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This winter, babus head for the hills
- Snowfall after five years endears northern heights to the ‘cold-feet’ Calcuttan

Take one, at a popular café in Darjeeling in December 2001: Tranquility, with a few visitors sipping steaming coffees and munching on freshly-baked croissants.

Take two, at a popular café in Darjeeling in December 2002: People queuing up to buy sweet somethings, chattering tourists (clearly from Calcutta) milling around, hunting for chairs and gobbling down mutton cutlets.

Braving the North Wind, rather than seeking southern comfort, is the route the Calcutta — or rather Bengali — traveller is taking this winter. For Discovery Travels and Tours, the newest destination in demand, after Darjeeling and Gangtok, is Kathmandu. For Peerless Travels, too, Darjeeling and Gangtok are hot this winter.

“There has definitely been an increase in bookings in winter this year, all domestic, and a large number of them are Bengalis,” says Shubhana Rai, senior manager of Windamere Hotel, in Darjeeling. “Some of it has to do with the visit by some Bollywood stars a while ago. The snowfall, the first time since 1997, has also played a part. People have been ringing up and asking about it.”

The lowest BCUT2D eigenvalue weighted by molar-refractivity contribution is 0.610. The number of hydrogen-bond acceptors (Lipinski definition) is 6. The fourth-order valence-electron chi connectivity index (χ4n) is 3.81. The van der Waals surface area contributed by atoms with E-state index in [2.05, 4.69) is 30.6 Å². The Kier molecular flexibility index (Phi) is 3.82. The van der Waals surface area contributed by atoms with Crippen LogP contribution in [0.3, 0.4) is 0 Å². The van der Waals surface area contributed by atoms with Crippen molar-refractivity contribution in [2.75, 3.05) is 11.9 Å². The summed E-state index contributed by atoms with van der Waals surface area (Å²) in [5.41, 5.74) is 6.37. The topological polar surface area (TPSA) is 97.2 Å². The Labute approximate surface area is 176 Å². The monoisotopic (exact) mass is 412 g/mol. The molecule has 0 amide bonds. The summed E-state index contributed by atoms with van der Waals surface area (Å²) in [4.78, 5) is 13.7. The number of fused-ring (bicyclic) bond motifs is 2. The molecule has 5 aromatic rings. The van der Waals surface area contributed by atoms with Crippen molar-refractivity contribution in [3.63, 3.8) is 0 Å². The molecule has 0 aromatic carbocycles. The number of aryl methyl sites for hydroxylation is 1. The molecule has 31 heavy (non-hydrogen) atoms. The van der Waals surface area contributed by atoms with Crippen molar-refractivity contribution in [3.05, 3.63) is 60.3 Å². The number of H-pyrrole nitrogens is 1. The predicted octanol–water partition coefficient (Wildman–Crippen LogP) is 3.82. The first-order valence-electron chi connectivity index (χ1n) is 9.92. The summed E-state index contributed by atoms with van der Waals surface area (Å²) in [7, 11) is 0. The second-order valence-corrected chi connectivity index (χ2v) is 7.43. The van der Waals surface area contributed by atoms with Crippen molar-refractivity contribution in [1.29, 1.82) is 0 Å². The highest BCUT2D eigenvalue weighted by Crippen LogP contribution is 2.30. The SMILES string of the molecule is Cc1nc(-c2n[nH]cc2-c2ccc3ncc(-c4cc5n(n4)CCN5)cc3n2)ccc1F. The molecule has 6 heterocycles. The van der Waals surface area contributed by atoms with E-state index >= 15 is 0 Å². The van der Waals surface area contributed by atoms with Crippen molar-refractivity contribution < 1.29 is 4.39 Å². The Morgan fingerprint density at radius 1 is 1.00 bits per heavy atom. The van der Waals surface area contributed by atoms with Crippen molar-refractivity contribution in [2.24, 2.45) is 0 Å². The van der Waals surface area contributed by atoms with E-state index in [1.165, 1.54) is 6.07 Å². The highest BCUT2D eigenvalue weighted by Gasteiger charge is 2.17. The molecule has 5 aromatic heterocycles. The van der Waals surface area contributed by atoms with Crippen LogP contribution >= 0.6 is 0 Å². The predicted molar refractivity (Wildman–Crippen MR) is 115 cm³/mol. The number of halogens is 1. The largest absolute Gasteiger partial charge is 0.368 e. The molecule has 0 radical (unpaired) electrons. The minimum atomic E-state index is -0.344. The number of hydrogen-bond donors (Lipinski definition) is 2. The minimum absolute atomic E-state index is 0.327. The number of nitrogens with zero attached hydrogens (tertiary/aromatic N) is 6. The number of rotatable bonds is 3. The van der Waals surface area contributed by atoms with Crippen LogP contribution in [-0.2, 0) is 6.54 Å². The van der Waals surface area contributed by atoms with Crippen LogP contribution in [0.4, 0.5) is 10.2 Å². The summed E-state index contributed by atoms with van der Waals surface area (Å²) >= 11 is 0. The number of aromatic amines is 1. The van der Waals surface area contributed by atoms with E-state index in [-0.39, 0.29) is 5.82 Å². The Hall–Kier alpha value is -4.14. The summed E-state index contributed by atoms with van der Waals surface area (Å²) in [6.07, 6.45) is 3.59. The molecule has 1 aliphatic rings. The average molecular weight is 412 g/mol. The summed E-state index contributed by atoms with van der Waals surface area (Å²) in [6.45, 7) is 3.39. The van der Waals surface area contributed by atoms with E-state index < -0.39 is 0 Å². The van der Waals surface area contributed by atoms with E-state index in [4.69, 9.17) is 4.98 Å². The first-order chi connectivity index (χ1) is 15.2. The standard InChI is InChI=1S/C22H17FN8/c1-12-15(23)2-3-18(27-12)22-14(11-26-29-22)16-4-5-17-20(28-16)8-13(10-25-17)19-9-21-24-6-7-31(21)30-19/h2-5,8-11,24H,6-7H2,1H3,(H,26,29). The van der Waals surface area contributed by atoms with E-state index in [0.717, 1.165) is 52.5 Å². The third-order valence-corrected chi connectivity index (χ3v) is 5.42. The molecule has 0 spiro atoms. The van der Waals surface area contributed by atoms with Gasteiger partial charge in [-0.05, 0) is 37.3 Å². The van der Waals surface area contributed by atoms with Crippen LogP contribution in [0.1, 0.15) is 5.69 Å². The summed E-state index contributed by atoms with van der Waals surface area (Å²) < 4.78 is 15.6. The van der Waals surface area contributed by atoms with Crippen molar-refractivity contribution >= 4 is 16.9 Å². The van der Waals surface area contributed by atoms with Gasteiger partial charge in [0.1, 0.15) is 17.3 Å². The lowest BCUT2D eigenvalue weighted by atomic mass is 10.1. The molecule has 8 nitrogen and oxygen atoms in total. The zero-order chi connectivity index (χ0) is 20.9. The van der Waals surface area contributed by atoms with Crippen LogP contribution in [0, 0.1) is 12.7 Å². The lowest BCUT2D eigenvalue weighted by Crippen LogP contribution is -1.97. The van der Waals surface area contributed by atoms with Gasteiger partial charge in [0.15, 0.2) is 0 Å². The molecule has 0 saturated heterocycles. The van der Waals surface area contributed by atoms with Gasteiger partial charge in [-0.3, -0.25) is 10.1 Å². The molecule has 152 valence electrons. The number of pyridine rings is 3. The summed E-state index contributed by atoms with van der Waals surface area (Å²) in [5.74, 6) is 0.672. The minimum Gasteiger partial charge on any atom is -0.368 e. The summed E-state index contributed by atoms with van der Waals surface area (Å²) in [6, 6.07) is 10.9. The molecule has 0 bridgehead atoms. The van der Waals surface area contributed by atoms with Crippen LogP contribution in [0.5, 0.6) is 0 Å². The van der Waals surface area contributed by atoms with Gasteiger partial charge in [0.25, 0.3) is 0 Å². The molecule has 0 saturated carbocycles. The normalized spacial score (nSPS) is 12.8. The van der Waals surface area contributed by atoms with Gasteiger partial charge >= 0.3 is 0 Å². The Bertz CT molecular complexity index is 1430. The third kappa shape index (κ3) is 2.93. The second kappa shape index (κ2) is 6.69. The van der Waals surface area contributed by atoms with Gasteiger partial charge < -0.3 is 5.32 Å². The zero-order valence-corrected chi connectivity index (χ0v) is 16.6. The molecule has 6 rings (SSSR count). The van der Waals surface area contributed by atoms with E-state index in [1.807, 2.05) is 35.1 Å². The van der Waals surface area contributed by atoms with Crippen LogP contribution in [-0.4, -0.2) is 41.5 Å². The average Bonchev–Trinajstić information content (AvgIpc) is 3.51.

A spokesperson for Eastern Railway confirms the ‘off-season’ northern rush: “The waiting lists on north Bengal-bound trains, like Darjeeling Mail, Kamrup Express and Kanchan Kanya Express, clearly suggest that more Calcuttans have gone to New Jalpaiguri this time.” It’s honeymooners, couples and a few families who have been making a beeline for colder and quieter climes. “I have had about 40 to 60 couple-bookings for Darjeeling and Gangtok in December-January, and only a handful of families,” says Prashant Binanny of Discovery Travels. Rai of Windamere confirms that the most popular room has been the honeymoon cottage.

There are factors aplenty, favouring a trip to the nearby hills, confirm operators. “It’s easy to get to north Bengal and Sikkim for Calcutta travellers,” explains Binnany. “One can get a decent room for Rs 500, making it economically and geographically viable for a weekend or week-long trip. And then, there is the snow this year.”

The snow, feels writer Sunil Gangopadhyay, is the “main attraction” for the Bengali traveller, who is no longer “sheet-kature” (afraid of the cold), along with the “romance of the fireplace” after enjoying a clear view of the Kanchenjunga all day long.

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